First, IRS officials claimed that a computer crash led to the loss of two years’ worth of Lois Lerner’s e-mails. Now, they say the same about the e-mails of six more employees due to a series of computer crashes.
If true, the IRS must have had a very timely epidemic of technical difficulties in the middle of a highly publicized investigation. Many computer experts have pointed out the implausibility of the IRS’s story given that government uses a program called ‘RAID’ (Redundant Array Of Independent Disks) to store its e-mails.
Meanwhile, House Republicans put out a budget for the next fiscal year that would slash the IRS’s funding by $1.5 billion (about 15 percent). The purpose for the cut is to keep the IRS focused on “core duties,” instead of undue targeting and enforcement of Obamacare.
The House Ways and Means committee is now calling for a special prosecutor to investigate the case further. The National Review has more:
The IRS told Ways and Means chairman Dave Camp and subcommittee chairman Charles Boustany that computer crashes resulted in additional lost e-mails, including from Nikole Flax, the chief of staff to former IRS commissioner Steven Miller, who was fired in the wake of the targeting scandal.
The revelation about Lerner’s e-mails rekindled the scandal and today’s news has further inflamed Republicans. Camp and Boustany are now demanding a special prosecutor to investigate “every angle” of the targeting. They expressed particular outrage that the agency has known since February that it would not be able to produce the e-mails requested by the committee yet did not apprise the committee of that fact, and they charged in a statement that the IRS is attempting to “cover up the fact that it convenient lost key documents in the investigation.”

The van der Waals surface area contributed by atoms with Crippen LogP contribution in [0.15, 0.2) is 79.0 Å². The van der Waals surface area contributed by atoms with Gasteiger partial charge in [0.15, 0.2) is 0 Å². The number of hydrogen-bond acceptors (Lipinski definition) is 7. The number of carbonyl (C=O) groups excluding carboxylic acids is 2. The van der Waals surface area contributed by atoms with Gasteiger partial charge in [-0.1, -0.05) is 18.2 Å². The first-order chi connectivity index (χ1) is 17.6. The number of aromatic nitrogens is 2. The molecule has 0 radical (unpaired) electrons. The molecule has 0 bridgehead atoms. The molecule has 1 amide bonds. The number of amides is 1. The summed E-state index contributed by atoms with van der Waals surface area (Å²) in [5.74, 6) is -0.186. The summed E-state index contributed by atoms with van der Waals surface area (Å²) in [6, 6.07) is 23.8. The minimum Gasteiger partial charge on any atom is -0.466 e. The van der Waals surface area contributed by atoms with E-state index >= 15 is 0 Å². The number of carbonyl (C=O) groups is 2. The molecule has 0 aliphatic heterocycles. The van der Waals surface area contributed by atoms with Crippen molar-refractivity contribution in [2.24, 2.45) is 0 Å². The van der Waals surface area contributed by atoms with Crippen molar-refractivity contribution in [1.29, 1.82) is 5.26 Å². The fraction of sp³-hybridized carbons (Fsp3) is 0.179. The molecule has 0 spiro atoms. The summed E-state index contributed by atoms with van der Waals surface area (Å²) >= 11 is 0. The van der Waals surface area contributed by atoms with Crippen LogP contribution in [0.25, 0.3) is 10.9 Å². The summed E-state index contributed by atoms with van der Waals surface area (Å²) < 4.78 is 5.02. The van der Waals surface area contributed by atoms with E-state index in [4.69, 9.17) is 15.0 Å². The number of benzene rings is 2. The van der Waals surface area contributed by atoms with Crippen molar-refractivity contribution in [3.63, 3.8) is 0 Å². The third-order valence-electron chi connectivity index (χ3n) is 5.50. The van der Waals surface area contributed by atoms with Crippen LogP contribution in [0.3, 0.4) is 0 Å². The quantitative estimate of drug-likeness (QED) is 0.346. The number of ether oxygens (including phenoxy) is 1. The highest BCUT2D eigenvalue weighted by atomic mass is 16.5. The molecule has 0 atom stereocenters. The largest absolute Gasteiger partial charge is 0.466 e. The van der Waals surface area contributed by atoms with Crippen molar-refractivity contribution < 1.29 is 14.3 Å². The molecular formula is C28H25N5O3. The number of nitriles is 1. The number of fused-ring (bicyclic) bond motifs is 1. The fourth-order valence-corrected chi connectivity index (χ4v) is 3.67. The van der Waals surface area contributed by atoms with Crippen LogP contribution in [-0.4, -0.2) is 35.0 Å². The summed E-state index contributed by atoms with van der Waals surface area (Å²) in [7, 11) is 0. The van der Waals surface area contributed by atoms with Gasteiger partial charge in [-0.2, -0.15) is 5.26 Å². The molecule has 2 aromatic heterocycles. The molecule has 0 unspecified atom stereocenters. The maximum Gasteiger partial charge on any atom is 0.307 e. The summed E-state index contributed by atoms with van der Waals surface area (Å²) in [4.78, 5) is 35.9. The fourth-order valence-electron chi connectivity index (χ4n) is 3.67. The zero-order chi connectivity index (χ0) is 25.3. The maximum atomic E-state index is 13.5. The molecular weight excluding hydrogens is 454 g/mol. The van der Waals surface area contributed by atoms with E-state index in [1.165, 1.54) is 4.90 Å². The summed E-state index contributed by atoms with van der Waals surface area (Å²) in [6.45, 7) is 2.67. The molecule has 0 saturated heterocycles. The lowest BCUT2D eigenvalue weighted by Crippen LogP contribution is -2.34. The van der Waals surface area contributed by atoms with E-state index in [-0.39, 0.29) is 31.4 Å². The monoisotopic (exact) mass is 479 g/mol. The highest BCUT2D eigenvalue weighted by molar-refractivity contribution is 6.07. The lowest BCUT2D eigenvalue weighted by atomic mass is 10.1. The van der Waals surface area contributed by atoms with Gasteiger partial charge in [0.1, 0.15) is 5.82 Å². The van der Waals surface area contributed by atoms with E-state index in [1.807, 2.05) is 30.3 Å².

If Lerner is the central figure in the scandal — Oversight Committee chairman Darrell Issa said Monday evening he believes she was the senior-most official involved — Flax may be an important auxiliary figure. E-mails produced in response to a Freedom of Information Act request from the group Judicial Watch show Flax giving the green light to Lerner’s request to meet with Department of Justice officials to explore the possibility of criminally prosecuting nonprofit groups — at the suggestion of Democratic senator Sheldon Whitehouse — for engaging in political activity after declaring on their application for nonprofit status that they had no plans to do so.
E-mails uncovered by the committee last week showed that, in preparation for her meeting with the Department of Justice, Lerner and one of her advisers transmitted 1.1 million pages of data on nonprofit groups, including confidential taxpayer information, to the Federal Bureau of Investigation, potentially in violation of federal law.
The IRS investigation started last summer when it was revealed that the organization had been unfairly targeting conservative, Tea Party, pro-life, and even pro-Israel groups. The IRS asked intrusive questions of the organization (like the content of their prayers), and subjected the groups to unusually prolonged reviews. Some groups were denied tax exempt status, others were were left in limbo for years, while similar liberal groups were given the green light within just weeks.
Lerner was the head of the IRS division on tax-exempt organizations during the period of targeting. Previously released e-mails indicate the organization was actively targeting conservative groups.